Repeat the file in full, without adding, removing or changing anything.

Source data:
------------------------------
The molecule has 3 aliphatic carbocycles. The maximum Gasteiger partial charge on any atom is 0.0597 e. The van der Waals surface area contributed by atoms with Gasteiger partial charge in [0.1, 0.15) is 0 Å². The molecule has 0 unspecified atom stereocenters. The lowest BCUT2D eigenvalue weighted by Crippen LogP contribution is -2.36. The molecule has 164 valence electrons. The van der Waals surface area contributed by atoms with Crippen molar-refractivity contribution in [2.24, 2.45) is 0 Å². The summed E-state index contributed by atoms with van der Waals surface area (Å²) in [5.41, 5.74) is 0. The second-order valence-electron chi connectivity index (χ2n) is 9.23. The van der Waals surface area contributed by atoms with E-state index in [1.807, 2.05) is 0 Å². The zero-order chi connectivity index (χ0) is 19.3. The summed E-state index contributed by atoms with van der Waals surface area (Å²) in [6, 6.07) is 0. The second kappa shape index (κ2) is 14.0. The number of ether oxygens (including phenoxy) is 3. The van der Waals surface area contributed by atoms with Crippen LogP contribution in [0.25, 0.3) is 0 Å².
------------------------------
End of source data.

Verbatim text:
The molecule has 3 aliphatic carbocycles. The maximum Gasteiger partial charge on any atom is 0.0597 e. The van der Waals surface area contributed by atoms with Gasteiger partial charge in [0.1, 0.15) is 0 Å². The molecule has 0 unspecified atom stereocenters. The lowest BCUT2D eigenvalue weighted by Crippen LogP contribution is -2.36. The molecule has 164 valence electrons. The van der Waals surface area contributed by atoms with Crippen molar-refractivity contribution in [2.24, 2.45) is 0 Å². The summed E-state index contributed by atoms with van der Waals surface area (Å²) in [5.41, 5.74) is 0. The second-order valence-electron chi connectivity index (χ2n) is 9.23. The van der Waals surface area contributed by atoms with E-state index in [1.807, 2.05) is 0 Å². The zero-order chi connectivity index (χ0) is 19.3. The summed E-state index contributed by atoms with van der Waals surface area (Å²) in [6, 6.07) is 0. The second kappa shape index (κ2) is 14.0. The number of ether oxygens (including phenoxy) is 3. The van der Waals surface area contributed by atoms with Crippen LogP contribution in [0.25, 0.3) is 0 Å².